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The Breast Reconstruction Process

Timing of Your Reconstructive Breast Surgery

Reconstructive breast surgery, or at least a portion of it, can sometimes be performed at the same time as the surgeon performs the cancer surgery, called immediate reconstruction. Some women opt for this in order to reduce the number of times they have to go to surgery. For others, they do not want to see themselves without breasts, so it is important in their recovery to avoid seeing themselves that way.

Immediate reconstruction is not an option for everyone, however. Sometimes, it is necessary to complete all stages of cancer treatment prior to reconstruction in order to avoid ruining the reconstruction. Also, it is recommended for women that are obese, have diabetes or smoke to wait until a later time for reconstruction. All of those conditions cause delayed or altered wound healing as a result of vascular damage, and it is best if their wounds have time to heal completely prior to another surgery.

Choosing a Reconstructive Procedure

There are two main categories of breast reconstruction procedures: breast implants and various flap procedures. There are several different aspects of your particular cancer and body type to discuss when choosing the type of surgery that is right for you. For example:

  • How much tissue will need to be removed from your breast?
  • Do you have any other medical problems that need to be considered?
  • Will you have radiation as part of your treatment plan?
  • What type of reconstruction procedures have you considered?

If you choose to have breast implants, it will be required that enough skin is left after the mastectomy to cover the implants and close the skin. If a lot of skin must be taken during the mastectomy, a tissue expander may be surgically inserted under the skin in the location that the implants will eventually hold. Over several weeks, the tissue expanders will be filled with saline and the skin will gradually grow and stretch to cover them. When the skin is stretched to the point that it will cover the desired implant size, the tissue expanders will be removed and the implants will replace them. Breast implants are a balloon-like in shape and are typically filled with saline or rarely, silicon. If a skin-sparing mastectomy was performed originally and the patient does not desire to have larger breasts than what she had prior, implants can sometimes be placed immediately following mastectomy.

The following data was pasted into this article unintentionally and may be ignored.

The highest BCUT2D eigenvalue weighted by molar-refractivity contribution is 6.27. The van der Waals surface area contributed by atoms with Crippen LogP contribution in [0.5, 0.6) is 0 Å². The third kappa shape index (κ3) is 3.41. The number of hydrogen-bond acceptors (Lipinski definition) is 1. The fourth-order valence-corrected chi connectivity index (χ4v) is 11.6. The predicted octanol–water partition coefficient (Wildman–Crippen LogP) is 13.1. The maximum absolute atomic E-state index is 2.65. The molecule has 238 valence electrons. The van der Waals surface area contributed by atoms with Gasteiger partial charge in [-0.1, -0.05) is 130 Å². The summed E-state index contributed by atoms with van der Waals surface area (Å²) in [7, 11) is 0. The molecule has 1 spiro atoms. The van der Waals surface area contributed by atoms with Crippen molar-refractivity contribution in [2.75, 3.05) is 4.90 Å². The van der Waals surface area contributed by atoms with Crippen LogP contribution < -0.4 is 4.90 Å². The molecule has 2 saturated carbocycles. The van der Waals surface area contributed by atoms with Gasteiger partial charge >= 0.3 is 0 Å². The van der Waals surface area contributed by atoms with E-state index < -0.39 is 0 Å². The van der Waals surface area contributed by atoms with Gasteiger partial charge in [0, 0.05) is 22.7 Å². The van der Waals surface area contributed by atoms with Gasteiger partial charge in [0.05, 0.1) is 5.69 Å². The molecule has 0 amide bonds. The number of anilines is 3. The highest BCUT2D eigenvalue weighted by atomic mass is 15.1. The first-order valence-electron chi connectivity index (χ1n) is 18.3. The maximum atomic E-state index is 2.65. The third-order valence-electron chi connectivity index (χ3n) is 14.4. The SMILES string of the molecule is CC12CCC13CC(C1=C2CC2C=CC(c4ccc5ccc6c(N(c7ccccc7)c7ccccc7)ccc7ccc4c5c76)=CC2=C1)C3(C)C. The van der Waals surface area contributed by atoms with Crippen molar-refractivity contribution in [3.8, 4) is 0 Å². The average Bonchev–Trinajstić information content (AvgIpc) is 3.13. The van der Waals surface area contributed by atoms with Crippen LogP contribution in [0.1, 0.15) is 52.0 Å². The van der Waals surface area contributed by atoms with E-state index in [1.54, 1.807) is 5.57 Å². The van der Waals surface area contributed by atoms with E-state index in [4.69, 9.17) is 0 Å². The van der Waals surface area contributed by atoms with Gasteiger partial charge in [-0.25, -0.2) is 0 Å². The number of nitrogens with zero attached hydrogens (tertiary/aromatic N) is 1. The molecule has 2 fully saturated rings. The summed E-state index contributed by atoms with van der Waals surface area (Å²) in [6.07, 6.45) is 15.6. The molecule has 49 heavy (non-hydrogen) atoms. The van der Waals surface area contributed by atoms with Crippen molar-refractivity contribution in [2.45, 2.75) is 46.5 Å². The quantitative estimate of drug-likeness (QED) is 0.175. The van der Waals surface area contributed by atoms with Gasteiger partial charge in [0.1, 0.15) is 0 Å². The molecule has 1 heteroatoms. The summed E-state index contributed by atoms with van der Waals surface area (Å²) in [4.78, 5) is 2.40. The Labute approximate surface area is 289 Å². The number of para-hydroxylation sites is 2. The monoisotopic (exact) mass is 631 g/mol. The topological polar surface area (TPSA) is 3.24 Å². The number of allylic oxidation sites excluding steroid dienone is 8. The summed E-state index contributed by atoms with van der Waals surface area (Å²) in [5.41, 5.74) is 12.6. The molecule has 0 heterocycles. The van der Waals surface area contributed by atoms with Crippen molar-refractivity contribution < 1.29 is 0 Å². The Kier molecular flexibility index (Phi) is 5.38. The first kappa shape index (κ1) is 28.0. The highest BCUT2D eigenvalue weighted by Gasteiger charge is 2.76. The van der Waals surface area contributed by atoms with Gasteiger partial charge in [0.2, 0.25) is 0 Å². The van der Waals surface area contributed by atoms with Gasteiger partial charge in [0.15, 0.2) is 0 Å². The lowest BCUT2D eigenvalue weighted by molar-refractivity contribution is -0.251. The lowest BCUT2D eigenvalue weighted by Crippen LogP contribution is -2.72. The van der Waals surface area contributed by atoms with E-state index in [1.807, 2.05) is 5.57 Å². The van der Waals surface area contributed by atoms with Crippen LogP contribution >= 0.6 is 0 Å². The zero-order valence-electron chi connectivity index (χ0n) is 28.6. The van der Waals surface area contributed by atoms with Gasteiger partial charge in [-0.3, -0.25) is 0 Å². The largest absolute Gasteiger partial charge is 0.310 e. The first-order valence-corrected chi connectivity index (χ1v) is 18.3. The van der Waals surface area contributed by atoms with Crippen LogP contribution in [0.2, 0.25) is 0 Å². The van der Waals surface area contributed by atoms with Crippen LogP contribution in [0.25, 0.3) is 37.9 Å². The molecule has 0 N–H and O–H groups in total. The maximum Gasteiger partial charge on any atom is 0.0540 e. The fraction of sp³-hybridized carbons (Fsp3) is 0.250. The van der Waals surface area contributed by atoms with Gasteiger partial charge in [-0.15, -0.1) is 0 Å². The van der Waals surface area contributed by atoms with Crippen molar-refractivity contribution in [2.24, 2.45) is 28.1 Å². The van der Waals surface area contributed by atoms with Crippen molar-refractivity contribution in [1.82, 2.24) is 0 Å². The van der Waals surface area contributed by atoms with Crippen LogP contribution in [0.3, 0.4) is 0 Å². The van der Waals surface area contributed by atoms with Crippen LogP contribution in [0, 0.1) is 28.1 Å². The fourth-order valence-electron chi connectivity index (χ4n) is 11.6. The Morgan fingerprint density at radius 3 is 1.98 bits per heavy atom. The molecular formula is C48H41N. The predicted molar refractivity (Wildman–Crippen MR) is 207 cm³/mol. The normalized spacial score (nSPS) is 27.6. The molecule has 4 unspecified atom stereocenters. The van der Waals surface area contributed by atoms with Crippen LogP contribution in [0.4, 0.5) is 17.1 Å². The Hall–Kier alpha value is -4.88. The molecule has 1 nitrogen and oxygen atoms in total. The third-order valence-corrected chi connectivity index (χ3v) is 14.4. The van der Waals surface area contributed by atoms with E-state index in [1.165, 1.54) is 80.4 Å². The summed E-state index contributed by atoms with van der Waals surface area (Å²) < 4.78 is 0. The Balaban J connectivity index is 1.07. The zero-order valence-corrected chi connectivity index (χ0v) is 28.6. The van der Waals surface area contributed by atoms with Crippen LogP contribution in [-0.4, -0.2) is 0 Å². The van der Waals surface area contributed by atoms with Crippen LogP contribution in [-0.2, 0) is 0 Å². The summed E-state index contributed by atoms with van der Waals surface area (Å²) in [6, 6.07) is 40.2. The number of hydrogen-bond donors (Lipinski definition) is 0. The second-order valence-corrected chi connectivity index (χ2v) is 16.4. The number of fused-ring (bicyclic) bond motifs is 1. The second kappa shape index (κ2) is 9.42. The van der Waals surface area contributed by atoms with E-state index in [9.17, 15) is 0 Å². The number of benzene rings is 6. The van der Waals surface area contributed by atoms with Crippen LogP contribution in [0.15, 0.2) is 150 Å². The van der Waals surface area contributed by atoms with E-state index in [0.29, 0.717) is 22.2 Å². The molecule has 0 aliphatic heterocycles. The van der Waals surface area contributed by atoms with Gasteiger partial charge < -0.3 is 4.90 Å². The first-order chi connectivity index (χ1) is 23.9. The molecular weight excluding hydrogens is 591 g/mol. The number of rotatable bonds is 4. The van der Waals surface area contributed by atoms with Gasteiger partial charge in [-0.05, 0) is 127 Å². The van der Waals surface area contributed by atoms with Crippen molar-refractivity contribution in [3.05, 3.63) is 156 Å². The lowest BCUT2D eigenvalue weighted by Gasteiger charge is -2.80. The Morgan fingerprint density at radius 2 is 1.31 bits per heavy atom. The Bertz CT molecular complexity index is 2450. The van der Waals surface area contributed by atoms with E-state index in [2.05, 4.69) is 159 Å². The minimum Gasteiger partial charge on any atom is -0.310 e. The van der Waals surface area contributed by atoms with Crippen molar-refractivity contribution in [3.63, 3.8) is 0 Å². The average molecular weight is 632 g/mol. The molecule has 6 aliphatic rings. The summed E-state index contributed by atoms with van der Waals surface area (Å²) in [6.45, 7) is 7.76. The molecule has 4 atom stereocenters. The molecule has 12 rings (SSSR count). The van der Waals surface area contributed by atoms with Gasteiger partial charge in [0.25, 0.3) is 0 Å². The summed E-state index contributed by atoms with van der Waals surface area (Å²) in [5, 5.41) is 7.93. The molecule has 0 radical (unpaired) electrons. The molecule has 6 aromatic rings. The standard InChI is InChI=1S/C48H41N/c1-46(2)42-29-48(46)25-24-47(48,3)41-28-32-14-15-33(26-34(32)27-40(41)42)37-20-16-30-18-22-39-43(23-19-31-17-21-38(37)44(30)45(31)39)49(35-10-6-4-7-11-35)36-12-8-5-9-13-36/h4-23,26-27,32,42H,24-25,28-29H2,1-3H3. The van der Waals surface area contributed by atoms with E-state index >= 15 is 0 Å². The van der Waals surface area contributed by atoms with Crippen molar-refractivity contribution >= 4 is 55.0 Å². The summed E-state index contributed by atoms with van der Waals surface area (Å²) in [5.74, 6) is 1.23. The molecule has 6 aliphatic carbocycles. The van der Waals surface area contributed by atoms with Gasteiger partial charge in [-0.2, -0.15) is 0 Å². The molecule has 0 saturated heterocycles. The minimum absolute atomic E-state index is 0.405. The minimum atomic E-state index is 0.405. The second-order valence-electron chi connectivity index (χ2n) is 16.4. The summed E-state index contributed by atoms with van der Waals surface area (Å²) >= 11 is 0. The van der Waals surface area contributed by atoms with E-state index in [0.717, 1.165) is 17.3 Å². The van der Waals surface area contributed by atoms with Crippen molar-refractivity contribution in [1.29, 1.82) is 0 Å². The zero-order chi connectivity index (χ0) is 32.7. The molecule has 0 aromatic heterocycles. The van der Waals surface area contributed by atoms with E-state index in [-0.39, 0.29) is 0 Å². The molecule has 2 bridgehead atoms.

The other category of breast reconstruction procedures, flap procedures, involves a complex transfer of tissue from one part of the body, typically the back or abdomen, to the chest in order create the new breasts. When the tissue is transferred from the abdomen, either by a “free-flap” or a “trans-rectus” flap, the skin on the abdomen is closed and this tightens the abdomen creating a “tummy-tuck”. Every type of flap procedure requires that blood vessels are kept intact and not damaged during the surgery, so that the tissue that has been transferred will have the blood supply and nutrients to heal. For this reason, women with diabetes, connective tissue disorders and women who smoke are not good candidates for flap procedures.

It’s important to understand up front, that it may take more than one surgery to achieve the reconstructive result that you and your surgeon desire. Furthermore, if you choose to have implants, they may need to be replaced at some point during your lifetime.1  Since the nipple will have been removed during the initial mastectomy, some women desire to have it replaced. This will have to be done after you have healed from the reconstructive surgery. Typically, the shape of a nipple is tattooed on the newly created breast. However, it is possible to transfer a small piece of tissue that looks like a more realistic nipple, and then tattoo it to have the appearance of a nipple.

Coordinating Surgeons

If you and your cancer surgeon decide that you will have a mastectomy as part of your treatment and you think that you may want to have some kind of breast reconstruction, it is wise you meet with a plastic surgeon early. The plastic surgeon can work with the cancer surgeon to determine the best cancer surgery and subsequent reconstructive surgery that you desire. You may even choose to have reconstructive surgery at a later date in order to recover from the mastectomy first, but it is never too soon to get a plastic surgeon involved as part of the treatment team.2

References

1 Bonner, D. (2008). The 10 Best Questions for Surviving Breast Cancer. New York: Fireside.

2 Kaelin, C. (2005). Living Through Breast Cancer. New York: McGraw-Hill

This article was originally published on July 27,2012 and last revision and update of it was 9/2/2015.